Shortly after Republican Rep. Kevin McCarthy stunned Washington with another development in the race for speaker of the House – the front-runner announced Thursday that he was dropping out – names of new candidates began circulating.
Inevitably, the chatter quickly reached Rep. Paul Ryan (R) of Wisconsin – former vice presidential candidate, chairman of the powerful Ways and Means Committee, and budget hawk who many members believe is the person most capable of uniting the deeply divided and turbulent House Republican conference.
But Chairman Ryan promptly put down this second attempt to draft him. As his Texan GOP colleague, Rep. Blake Farenthold tweeted:
Can you blame him? The speakership is one of the toughest jobs in Washington – especially this speakership, which is tasked with trying to end or contain a Republican civil war in the chamber.
“It’s going to take a lot of gumption and a lot of finesse and talent to bridge the gap. So yeah, it’s a difficult chore that very few people are willing to take on,” Rep. Harold Rogers (R) of Kentucky told a scrum of reporters Thursday afternoon.
Just hours earlier, majority leader McCarthy, an affable Californian known for his listening skills and outreach, capitulated in the face of revolt from the hard-line House Freedom Caucus. Its 40 or so members were set to vote against him in secret balloting.
His unscripted comments about the political nature of the Benghazi special committee, which is calling Democratic presidential candidate Hillary Clinton to testify later this month, also played a role in his decision, he said. McCarthy was attacked from all sides for that comment, from Democrats, Republicans, and the media, when he was tagged as a future speaker who can’t speak.
McCarthy was likely to survive the hard-liner defection Thursday, and win the majority support from his GOP conference needed to nominate him for the speakership. But it was not at all clear that he could win the 218 votes needed to elect the speaker on the House floor later this month.
Standing before cameras in the brightly lit marbled lobby of the Longworth House Office Building, his wife beside him, the leader capitulated. “We need a new face.… If we're going to be strong, we gotta be 100 percent united," he said.
“There’s too much anger,” McCarthy told Congressman Rogers, after taking himself out of the running at the closed-door balloting session, according to Roll Call. The Washington Post reported members crying at the news.
“Who knows what’ll happen. People are crying, they don’t have any idea how this will unfold, at all,” Rep. Peter King (R) of New York, told the Post.
What most people see of the speakership is what shows up on television. But the job carries awesome responsibility: second in line to the presidency, manager of the Capitol complex, presiding officer of the House. And that’s the easy part.
Then there’s the role of chief messenger of your party, shaping the agenda, and trying to keep your members in line every day to cross the 218-vote threshold – the number of votes it takes to pass a bill in the 435-member body. And don’t forget incessant fundraising, which takes up most weekends. Oh, and negotiating with the White House and Senate.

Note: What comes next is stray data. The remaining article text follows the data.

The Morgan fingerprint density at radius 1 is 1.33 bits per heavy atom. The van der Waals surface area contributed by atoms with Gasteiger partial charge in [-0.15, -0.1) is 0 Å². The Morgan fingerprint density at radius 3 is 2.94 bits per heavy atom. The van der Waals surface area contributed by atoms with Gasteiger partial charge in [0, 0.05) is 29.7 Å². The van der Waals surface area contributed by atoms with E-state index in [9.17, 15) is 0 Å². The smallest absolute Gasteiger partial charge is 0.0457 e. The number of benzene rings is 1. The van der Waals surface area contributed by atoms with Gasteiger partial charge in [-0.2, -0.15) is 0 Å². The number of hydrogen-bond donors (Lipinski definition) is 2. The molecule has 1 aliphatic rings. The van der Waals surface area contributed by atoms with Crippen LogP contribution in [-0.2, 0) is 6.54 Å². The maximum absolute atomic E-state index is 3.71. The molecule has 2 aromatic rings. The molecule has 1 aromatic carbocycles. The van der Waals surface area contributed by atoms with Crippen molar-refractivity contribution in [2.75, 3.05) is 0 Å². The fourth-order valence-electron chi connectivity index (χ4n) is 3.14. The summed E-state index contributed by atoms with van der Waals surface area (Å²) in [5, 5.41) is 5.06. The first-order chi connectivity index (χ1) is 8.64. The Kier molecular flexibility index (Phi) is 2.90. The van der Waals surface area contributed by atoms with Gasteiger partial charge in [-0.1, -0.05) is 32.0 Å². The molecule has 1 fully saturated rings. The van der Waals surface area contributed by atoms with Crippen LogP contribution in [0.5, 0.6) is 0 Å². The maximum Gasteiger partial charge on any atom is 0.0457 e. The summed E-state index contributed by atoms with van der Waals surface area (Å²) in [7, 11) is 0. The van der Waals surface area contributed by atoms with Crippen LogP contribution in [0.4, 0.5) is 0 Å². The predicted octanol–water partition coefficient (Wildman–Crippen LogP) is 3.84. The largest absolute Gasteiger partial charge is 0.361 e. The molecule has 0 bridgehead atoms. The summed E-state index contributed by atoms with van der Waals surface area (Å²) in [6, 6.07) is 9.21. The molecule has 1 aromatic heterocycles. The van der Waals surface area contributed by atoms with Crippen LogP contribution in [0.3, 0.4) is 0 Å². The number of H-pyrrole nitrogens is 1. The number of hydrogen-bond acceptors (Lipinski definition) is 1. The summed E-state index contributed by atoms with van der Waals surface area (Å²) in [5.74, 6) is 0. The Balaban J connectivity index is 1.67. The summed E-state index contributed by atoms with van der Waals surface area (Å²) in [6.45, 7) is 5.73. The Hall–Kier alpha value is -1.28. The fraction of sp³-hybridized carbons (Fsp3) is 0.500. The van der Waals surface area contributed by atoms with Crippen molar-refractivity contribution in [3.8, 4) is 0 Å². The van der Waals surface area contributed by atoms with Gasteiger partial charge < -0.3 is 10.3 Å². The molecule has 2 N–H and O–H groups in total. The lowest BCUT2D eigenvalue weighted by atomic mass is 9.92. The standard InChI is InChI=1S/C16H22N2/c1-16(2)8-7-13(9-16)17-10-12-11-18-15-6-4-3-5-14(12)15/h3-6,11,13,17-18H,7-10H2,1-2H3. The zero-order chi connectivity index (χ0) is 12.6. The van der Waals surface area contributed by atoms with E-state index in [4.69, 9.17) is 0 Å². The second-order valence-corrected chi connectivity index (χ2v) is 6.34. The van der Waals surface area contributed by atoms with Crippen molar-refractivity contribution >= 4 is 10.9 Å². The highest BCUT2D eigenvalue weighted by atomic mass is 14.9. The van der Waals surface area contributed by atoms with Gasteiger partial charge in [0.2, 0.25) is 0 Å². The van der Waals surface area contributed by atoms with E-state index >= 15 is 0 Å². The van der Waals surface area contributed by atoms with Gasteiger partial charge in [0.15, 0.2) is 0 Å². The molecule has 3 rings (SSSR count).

Then add the “hell no” caucus of 40 to 50 right-wingers to this mix.
The hard-liners drove Speaker John Boehner (R) of Ohio to announce his early retirement for Oct. 30. In light of the decision of his No. 2 to withdraw, Speaker Boehner says he will stay on “until the House votes to elect a new speaker.” McCarthy says he is willing to stay on as leader. No date has been set for another leadership election.
Some Republicans want Boehner to finish out his term as a congressman and speaker.
“It’s a very difficult job and having someone like John Boehner there who has a lot of experience and has the courage to do what’s right … is a good thing,” says Rep. Carlos Curbelo (R) of Florida.
Congressman Curbelo, who describes the speakership as “more difficult than being the president,” says he doesn’t see any candidate from either party able to get 218 votes.
That hasn’t stopped new names from being floated, even while the other two candidates – Rep. Daniel Webster of Florida, backed by the Freedom Caucus, and Rep. Jason Chaffetz of Utah, the chairman of the House Oversight and Government Reform Committee – kept their hats in the ring.
Right-wingers were pleased to see McCarthy drop out. They see him as "Boehner 2.0." In a statement, the Freedom Caucus said it respects his decision to "put the conference ahead of himself" and said the next speaker "needs to yield back power to the membership."
The Republican caucus is going through a period of transition, says John Feehery, former spokesman to Dennis Hastert (R) of Illinois, the longest serving Republican speaker. McCarthy represented a new generation of leaders in the House, where nearly half of the members have served four years or less.
“They’re going to have to chart their own course and they’re going to have to figure out how the House works together, and they’re going to make mistakes," he says.
That’s one way to learn.